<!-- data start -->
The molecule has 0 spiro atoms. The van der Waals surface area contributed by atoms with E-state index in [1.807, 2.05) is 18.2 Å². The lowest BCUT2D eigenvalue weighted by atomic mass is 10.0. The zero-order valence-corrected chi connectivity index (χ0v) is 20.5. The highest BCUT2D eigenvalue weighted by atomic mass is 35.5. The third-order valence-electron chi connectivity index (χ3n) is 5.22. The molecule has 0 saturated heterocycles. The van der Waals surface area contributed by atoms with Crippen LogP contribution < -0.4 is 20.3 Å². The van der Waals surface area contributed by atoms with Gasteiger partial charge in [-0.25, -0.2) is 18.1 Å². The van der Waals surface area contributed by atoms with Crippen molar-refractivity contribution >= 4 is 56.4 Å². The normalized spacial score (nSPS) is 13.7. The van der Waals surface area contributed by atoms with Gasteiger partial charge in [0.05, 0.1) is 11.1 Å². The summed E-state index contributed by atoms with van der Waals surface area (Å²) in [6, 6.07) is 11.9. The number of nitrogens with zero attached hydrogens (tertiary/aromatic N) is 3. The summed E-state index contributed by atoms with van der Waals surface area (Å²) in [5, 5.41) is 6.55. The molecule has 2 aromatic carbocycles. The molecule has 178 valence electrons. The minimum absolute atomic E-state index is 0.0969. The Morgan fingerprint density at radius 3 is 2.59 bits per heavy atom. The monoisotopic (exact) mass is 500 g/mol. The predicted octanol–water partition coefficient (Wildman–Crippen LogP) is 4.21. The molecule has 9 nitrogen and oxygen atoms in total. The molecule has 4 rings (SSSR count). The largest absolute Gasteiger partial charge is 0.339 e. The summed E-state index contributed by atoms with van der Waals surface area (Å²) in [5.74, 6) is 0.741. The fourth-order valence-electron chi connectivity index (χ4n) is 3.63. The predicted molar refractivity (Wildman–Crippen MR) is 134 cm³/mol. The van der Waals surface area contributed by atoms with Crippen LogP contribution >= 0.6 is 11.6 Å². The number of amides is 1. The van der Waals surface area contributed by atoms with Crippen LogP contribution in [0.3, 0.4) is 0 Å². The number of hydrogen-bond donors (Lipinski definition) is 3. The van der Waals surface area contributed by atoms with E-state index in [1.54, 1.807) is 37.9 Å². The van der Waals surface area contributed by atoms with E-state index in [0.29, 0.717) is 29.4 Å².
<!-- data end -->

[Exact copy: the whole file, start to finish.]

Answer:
The molecule has 0 spiro atoms. The van der Waals surface area contributed by atoms with E-state index in [1.807, 2.05) is 18.2 Å². The lowest BCUT2D eigenvalue weighted by atomic mass is 10.0. The zero-order valence-corrected chi connectivity index (χ0v) is 20.5. The highest BCUT2D eigenvalue weighted by atomic mass is 35.5. The third-order valence-electron chi connectivity index (χ3n) is 5.22. The molecule has 0 saturated heterocycles. The van der Waals surface area contributed by atoms with Crippen LogP contribution < -0.4 is 20.3 Å². The van der Waals surface area contributed by atoms with Gasteiger partial charge in [-0.25, -0.2) is 18.1 Å². The van der Waals surface area contributed by atoms with Crippen molar-refractivity contribution >= 4 is 56.4 Å². The normalized spacial score (nSPS) is 13.7. The van der Waals surface area contributed by atoms with Gasteiger partial charge in [0.05, 0.1) is 11.1 Å². The summed E-state index contributed by atoms with van der Waals surface area (Å²) in [6, 6.07) is 11.9. The number of nitrogens with zero attached hydrogens (tertiary/aromatic N) is 3. The summed E-state index contributed by atoms with van der Waals surface area (Å²) in [5, 5.41) is 6.55. The molecule has 2 aromatic carbocycles. The molecule has 178 valence electrons. The minimum absolute atomic E-state index is 0.0969. The Morgan fingerprint density at radius 3 is 2.59 bits per heavy atom. The monoisotopic (exact) mass is 500 g/mol. The predicted octanol–water partition coefficient (Wildman–Crippen LogP) is 4.21. The molecule has 9 nitrogen and oxygen atoms in total. The molecule has 4 rings (SSSR count). The largest absolute Gasteiger partial charge is 0.339 e. The summed E-state index contributed by atoms with van der Waals surface area (Å²) in [5.74, 6) is 0.741. The fourth-order valence-electron chi connectivity index (χ4n) is 3.63. The predicted molar refractivity (Wildman–Crippen MR) is 134 cm³/mol. The van der Waals surface area contributed by atoms with Crippen LogP contribution >= 0.6 is 11.6 Å². The number of amides is 1. The van der Waals surface area contributed by atoms with Crippen LogP contribution in [0.3, 0.4) is 0 Å². The number of hydrogen-bond donors (Lipinski definition) is 3. The van der Waals surface area contributed by atoms with E-state index in [1.54, 1.807) is 37.9 Å². The van der Waals surface area contributed by atoms with E-state index in [0.29, 0.717) is 29.4 Å².